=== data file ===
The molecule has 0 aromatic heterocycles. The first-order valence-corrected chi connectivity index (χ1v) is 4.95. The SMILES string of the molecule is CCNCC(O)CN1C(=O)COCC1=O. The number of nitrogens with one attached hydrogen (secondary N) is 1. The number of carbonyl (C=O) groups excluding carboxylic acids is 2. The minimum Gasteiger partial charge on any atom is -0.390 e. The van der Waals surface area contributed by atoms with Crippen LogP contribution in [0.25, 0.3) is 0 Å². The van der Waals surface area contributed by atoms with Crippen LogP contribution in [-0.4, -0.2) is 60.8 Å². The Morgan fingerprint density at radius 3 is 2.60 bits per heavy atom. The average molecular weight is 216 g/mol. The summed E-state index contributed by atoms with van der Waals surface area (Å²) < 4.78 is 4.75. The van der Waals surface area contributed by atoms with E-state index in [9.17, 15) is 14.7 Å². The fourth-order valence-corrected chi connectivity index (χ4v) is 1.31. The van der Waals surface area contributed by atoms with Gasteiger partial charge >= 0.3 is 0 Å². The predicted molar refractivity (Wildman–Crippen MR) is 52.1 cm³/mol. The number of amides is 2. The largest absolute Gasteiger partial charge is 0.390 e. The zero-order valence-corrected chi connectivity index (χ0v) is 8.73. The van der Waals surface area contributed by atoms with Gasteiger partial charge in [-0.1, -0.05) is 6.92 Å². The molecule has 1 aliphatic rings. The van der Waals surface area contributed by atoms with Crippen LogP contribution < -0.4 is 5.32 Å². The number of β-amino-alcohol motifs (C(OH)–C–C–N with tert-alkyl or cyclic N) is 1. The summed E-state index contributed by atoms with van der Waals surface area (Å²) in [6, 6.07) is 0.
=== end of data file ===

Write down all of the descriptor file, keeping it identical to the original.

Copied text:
The molecule has 0 aromatic heterocycles. The first-order valence-corrected chi connectivity index (χ1v) is 4.95. The SMILES string of the molecule is CCNCC(O)CN1C(=O)COCC1=O. The number of nitrogens with one attached hydrogen (secondary N) is 1. The number of carbonyl (C=O) groups excluding carboxylic acids is 2. The minimum Gasteiger partial charge on any atom is -0.390 e. The van der Waals surface area contributed by atoms with Crippen LogP contribution in [0.25, 0.3) is 0 Å². The van der Waals surface area contributed by atoms with Crippen LogP contribution in [-0.4, -0.2) is 60.8 Å². The Morgan fingerprint density at radius 3 is 2.60 bits per heavy atom. The average molecular weight is 216 g/mol. The summed E-state index contributed by atoms with van der Waals surface area (Å²) < 4.78 is 4.75. The van der Waals surface area contributed by atoms with E-state index in [9.17, 15) is 14.7 Å². The fourth-order valence-corrected chi connectivity index (χ4v) is 1.31. The van der Waals surface area contributed by atoms with Gasteiger partial charge >= 0.3 is 0 Å². The predicted molar refractivity (Wildman–Crippen MR) is 52.1 cm³/mol. The number of amides is 2. The largest absolute Gasteiger partial charge is 0.390 e. The zero-order valence-corrected chi connectivity index (χ0v) is 8.73. The van der Waals surface area contributed by atoms with Gasteiger partial charge in [-0.1, -0.05) is 6.92 Å². The molecule has 1 aliphatic rings. The van der Waals surface area contributed by atoms with Crippen LogP contribution < -0.4 is 5.32 Å². The number of β-amino-alcohol motifs (C(OH)–C–C–N with tert-alkyl or cyclic N) is 1. The summed E-state index contributed by atoms with van der Waals surface area (Å²) in [6, 6.07) is 0.